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US House, Senate Appropriators Not Yet 'Pre-Conferencing' a 2015 Defense Bill

Senate's Procedural Deep Freeze Shows No Sign of Thawing

Jul. 10, 2014 - 02:35PM   |  
By JOHN T. BENNETT   |   Comments
Senate Democrats Address Media After Their Weekly
US Senate Majority Leader Sen. Harry Reid. (Alex Wong/Getty Images)
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WASHINGTON — Even as the US Senate remains unable to pass agency spending bills, the two chambers’ Appropriations committees have yet to begin work on a compromise bill to fund the military next year.

A senior House aide told CongressWatch “no discussions on this have occurred” when asked if the Appropriations panels have begun what’s known on Capitol Hill as “pre-conferencing” a version of the 2015 Pentagon spending bill.

That tactic has been used before to pass defense legislation when the Senate has been unable to get its own bill done. What typically would occur is both chambers pass different versions of a bill, then a House-Senate conference committee irons out differences and produces a version that gets quick approval in each chamber.

But a years-long partisan fight in the upper chamber over procedure and amendments has made passing any legislation — even department-specific appropriations bills — nearly impossible.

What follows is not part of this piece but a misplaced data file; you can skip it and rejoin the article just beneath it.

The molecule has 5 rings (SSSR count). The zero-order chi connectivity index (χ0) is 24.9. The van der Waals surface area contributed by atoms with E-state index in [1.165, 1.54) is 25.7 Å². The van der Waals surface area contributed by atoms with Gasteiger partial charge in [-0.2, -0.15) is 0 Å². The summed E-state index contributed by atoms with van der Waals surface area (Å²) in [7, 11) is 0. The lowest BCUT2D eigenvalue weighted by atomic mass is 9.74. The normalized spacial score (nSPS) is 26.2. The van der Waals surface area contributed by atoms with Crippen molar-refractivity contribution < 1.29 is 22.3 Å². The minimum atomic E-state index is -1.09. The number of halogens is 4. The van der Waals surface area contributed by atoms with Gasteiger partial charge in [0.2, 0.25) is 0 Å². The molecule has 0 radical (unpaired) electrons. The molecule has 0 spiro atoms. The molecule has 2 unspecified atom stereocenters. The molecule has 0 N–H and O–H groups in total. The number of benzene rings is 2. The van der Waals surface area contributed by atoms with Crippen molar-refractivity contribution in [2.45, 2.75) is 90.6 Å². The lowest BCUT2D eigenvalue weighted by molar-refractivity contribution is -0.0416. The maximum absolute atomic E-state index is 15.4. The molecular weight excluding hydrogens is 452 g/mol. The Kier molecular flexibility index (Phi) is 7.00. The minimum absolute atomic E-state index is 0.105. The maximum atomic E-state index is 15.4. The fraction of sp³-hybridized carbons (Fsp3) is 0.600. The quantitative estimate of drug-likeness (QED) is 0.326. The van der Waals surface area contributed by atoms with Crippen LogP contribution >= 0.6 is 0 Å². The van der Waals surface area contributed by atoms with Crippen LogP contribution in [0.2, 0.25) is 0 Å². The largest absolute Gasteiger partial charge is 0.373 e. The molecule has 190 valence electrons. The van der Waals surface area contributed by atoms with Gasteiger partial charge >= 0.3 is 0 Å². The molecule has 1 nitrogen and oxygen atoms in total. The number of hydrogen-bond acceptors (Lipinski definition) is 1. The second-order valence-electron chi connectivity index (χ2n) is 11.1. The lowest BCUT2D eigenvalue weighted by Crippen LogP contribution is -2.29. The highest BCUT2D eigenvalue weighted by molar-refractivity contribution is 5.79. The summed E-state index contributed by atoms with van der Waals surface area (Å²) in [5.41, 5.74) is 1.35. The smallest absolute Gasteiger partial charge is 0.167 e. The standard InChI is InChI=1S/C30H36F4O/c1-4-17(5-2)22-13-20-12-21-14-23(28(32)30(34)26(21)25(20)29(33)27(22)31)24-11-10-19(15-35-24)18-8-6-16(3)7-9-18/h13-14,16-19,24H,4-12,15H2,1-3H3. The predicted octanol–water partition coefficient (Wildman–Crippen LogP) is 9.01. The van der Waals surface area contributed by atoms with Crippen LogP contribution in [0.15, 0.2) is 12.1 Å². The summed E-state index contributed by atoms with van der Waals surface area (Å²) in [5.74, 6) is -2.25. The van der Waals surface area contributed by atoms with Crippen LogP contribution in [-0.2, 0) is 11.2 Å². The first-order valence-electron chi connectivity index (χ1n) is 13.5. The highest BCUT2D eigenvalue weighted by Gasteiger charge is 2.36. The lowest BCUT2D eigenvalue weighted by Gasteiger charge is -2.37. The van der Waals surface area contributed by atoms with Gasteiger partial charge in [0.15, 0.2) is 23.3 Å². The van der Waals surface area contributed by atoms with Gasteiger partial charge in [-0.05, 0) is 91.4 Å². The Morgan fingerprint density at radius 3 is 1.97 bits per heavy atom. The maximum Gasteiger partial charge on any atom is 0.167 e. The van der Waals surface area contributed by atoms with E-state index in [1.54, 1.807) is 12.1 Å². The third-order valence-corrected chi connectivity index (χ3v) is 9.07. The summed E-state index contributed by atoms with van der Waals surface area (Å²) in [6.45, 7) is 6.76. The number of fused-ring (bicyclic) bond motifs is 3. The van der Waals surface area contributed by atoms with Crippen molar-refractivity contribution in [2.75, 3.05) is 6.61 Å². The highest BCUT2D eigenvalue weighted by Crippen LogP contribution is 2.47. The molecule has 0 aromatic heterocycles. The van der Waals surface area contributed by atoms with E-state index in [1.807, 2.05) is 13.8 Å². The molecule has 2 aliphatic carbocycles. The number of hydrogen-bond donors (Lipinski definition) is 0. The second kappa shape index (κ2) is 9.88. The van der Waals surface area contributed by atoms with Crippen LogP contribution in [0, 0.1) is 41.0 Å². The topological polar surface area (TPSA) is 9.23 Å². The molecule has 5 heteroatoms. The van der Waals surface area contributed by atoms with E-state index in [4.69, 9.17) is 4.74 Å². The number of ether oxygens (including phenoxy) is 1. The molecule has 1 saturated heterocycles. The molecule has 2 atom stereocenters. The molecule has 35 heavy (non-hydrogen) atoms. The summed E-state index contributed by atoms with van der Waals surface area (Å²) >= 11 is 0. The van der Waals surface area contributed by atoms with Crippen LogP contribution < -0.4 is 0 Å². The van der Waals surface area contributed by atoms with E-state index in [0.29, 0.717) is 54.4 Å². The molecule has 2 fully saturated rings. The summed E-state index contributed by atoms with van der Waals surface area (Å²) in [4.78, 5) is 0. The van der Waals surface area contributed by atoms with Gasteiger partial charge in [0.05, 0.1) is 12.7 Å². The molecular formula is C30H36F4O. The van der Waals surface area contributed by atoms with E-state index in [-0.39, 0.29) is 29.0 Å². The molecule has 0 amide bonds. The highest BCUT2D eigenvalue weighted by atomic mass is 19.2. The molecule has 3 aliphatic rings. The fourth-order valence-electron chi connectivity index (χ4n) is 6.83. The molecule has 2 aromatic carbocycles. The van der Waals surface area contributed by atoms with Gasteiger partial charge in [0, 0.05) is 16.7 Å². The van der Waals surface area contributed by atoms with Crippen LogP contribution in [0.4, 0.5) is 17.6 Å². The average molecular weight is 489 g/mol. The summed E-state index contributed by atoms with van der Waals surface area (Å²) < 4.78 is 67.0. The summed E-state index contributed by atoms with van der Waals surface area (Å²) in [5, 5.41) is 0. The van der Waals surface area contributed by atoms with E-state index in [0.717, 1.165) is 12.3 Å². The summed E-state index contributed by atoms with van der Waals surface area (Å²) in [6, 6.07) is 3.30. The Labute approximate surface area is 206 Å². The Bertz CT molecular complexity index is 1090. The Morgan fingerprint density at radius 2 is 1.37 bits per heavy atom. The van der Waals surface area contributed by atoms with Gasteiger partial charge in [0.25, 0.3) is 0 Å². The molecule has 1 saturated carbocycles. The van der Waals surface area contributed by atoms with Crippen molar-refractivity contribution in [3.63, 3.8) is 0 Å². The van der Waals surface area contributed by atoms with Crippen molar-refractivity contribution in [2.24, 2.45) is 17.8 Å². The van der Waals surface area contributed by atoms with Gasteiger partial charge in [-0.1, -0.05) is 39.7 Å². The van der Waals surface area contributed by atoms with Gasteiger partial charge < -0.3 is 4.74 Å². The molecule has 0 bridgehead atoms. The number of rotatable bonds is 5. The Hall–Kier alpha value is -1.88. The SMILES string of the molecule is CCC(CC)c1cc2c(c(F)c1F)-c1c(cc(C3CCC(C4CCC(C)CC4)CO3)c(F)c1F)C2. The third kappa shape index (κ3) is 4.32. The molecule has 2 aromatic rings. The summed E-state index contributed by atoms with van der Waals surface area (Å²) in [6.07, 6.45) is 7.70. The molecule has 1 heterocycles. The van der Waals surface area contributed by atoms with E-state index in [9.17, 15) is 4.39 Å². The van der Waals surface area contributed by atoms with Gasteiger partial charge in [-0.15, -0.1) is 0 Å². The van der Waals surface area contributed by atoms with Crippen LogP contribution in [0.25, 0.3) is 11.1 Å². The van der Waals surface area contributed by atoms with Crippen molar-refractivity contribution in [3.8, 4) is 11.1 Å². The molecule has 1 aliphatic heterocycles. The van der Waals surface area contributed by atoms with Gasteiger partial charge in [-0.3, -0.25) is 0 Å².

Congressional sources have said for months that a massive continuing resolution that would fund all agencies at past-year levels or an omnibus spending bill that could feature a full 2015 defense appropriations bill likely will be necessary in coming months.

If House and Senate leaders opt for the latter, with the Senate unable to pass spending bills, the two chambers’ Appropriations committees would have to get together behind closed doors and write a compromise defense funding bill.

Senate Appropriations Committee Chairwoman Sen. Barbara Mikulski, D-Md., vowed late last year to get back to “regular order,” meaning her panel would pass department spending measures then they would be passed on the floor.

But, so far, the latter has not occurred. Most recently, the Senate melted down when Mikulski and Majority Leader Sen. Harry Reid, D-Nev., pieced together a three-bill “minibus” that featured a $21 billion Agriculture Department appropriations bill, a $51 billion Commerce-Justice-Science measure, and a $54 billion Transportation/Housing and Urban Development bill.

Reid had to pull the bill, however, when Republicans charged him with preventing their amendments from getting a vote. Democrats screamed about GOP obstruction tactics.

As the Senate stumbles, the Republican-controlled House continues to easily pass appropriations bills.

“The House continues to plow through our work,” the senior House aide said, “and have considered 11 bills in committee and will pass our sixth bill on the floor this week.” ■


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